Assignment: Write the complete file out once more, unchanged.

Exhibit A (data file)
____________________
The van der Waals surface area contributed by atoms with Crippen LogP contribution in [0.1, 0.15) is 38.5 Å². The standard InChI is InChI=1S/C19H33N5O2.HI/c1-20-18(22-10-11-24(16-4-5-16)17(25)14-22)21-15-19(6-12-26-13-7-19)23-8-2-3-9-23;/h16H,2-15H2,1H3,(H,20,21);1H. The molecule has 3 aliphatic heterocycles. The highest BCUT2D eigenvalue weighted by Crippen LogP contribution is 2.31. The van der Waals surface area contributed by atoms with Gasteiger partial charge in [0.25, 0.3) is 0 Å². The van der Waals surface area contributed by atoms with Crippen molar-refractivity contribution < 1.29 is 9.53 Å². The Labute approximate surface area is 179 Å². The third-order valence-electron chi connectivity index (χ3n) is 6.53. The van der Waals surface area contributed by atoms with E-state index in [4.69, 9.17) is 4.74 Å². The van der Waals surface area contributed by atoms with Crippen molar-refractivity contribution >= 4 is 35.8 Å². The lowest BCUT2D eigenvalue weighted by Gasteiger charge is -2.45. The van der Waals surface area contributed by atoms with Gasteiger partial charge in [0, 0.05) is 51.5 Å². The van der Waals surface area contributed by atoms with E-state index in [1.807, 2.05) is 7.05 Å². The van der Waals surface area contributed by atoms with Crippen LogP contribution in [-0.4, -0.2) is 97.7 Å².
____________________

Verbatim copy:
The van der Waals surface area contributed by atoms with Crippen LogP contribution in [0.1, 0.15) is 38.5 Å². The standard InChI is InChI=1S/C19H33N5O2.HI/c1-20-18(22-10-11-24(16-4-5-16)17(25)14-22)21-15-19(6-12-26-13-7-19)23-8-2-3-9-23;/h16H,2-15H2,1H3,(H,20,21);1H. The molecule has 3 aliphatic heterocycles. The highest BCUT2D eigenvalue weighted by Crippen LogP contribution is 2.31. The van der Waals surface area contributed by atoms with Gasteiger partial charge in [0.25, 0.3) is 0 Å². The van der Waals surface area contributed by atoms with Crippen molar-refractivity contribution < 1.29 is 9.53 Å². The Labute approximate surface area is 179 Å². The third-order valence-electron chi connectivity index (χ3n) is 6.53. The van der Waals surface area contributed by atoms with E-state index in [4.69, 9.17) is 4.74 Å². The van der Waals surface area contributed by atoms with Crippen molar-refractivity contribution >= 4 is 35.8 Å². The lowest BCUT2D eigenvalue weighted by Gasteiger charge is -2.45. The van der Waals surface area contributed by atoms with Gasteiger partial charge in [0, 0.05) is 51.5 Å². The van der Waals surface area contributed by atoms with E-state index in [1.807, 2.05) is 7.05 Å². The van der Waals surface area contributed by atoms with Crippen LogP contribution in [-0.4, -0.2) is 97.7 Å².